As their second in-person semester comes to a close, Saint Peter’s University sophomores are still adjusting to being on campus. 424 students started as freshmen in fall of 2020 and spent their entire first year of college attending courses on Zoom. Now, of the 325 that remain, many say it hurt their college experience.
“I had a lot of instances where I felt like I was missing the freshman college experience,” said sophomore business management major Jeralyn Payano. “From the first day of classes, it felt like I was isolated and so it didn’t really feel like I was actually in college.”
This is a feeling many sophomores seem to have about their first year.
“I couldn’t experience the great things that freshman year of college has to offer such as on-campus orientation, on-campus activities, and meeting new people,” said sophomore health science major Jeffery Cordova.
Although they are now attending school on campus, many sophomores seem to feel that this negative first-year experience has left a lasting impact.
“Online learning took a toll on my overall health,” explained Cordova. “Everything had to be delayed until my sophomore year.”
The sophomores aren’t just dwelling on the past, though. Multiple students expressed appreciation for getting the full college experience, albeit later than they’d planned.
“When they had announced in-person class I was scared at first, but, now being almost a year into it, I actually like it because I was able to meet new people and get back to the groove of socializing with others in and out of class,” said Payano.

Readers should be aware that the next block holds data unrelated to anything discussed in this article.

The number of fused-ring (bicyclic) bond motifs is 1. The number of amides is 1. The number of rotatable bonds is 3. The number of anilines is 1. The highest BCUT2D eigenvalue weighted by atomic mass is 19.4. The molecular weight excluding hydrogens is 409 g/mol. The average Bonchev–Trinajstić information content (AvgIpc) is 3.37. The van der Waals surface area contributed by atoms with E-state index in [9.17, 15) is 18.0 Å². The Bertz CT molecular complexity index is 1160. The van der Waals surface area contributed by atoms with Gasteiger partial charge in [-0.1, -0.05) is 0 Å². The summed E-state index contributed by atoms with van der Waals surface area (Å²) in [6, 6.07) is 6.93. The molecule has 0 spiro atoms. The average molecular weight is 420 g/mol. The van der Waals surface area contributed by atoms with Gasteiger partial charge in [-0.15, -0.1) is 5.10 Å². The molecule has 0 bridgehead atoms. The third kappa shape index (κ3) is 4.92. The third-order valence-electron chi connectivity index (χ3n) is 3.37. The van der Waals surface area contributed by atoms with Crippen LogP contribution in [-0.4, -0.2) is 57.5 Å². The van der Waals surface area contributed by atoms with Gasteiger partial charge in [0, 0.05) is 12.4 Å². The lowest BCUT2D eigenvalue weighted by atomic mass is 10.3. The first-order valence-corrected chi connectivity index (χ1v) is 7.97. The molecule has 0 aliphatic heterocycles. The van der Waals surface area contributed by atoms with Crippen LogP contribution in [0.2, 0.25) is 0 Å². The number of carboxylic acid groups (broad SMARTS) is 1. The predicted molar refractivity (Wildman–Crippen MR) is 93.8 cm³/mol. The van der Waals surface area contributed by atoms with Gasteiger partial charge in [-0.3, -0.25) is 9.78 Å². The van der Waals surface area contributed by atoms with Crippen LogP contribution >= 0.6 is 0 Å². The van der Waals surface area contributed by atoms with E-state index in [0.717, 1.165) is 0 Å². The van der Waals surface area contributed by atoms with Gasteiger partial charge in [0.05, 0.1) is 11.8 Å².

Elsye Fay Encarnacion, a sophomore majoring in Nursing, said she felt similarly.
“In-person classes do make it easier for me to do work, and it gives me a sense of routine, which I needed after a year of being at home,” she said. “Being on campus makes me appreciate the school more and connects me to my other classmates and gives me a focus on what I am doing at school.”
To ease the transition, Cordova and Encarnacion emphasized the importance of staying connected through being in a club.
“I am getting involved with the school community by joining clubs like SPARK. I am glad that I joined because I was able to make new friends,” said Cordova, adding that others looking to find ways to connect should also consider the clubs on campus.
But clubs are not the only thing that has helped the class of 2024 adjust to regular college life.
Kaitlynn Peters says that playing sports is what really helped her adjust to in-person life on campus. For her, arriving on campus was daunting, but her teammates were always there to help her.
“In the beginning of the fall I didn't really know where a lot of the academic buildings were, but all of my teammates were so helpful in helping me find my way as well as other athletes,” said Peters.
For others, like sophomore communications major Edwin Valasquez, just being able to hang out and meet people in the student center’s game room was a great way to adjust. Upon beginning in-person classes at the university, he said he still felt like a freshman in many ways, but having a way to easily meet others really helped him.
“Going to the game room was a way I made many friends,” he said. “The smaller size of the school means you are not going to see different people everyday; you really feel part of the community.”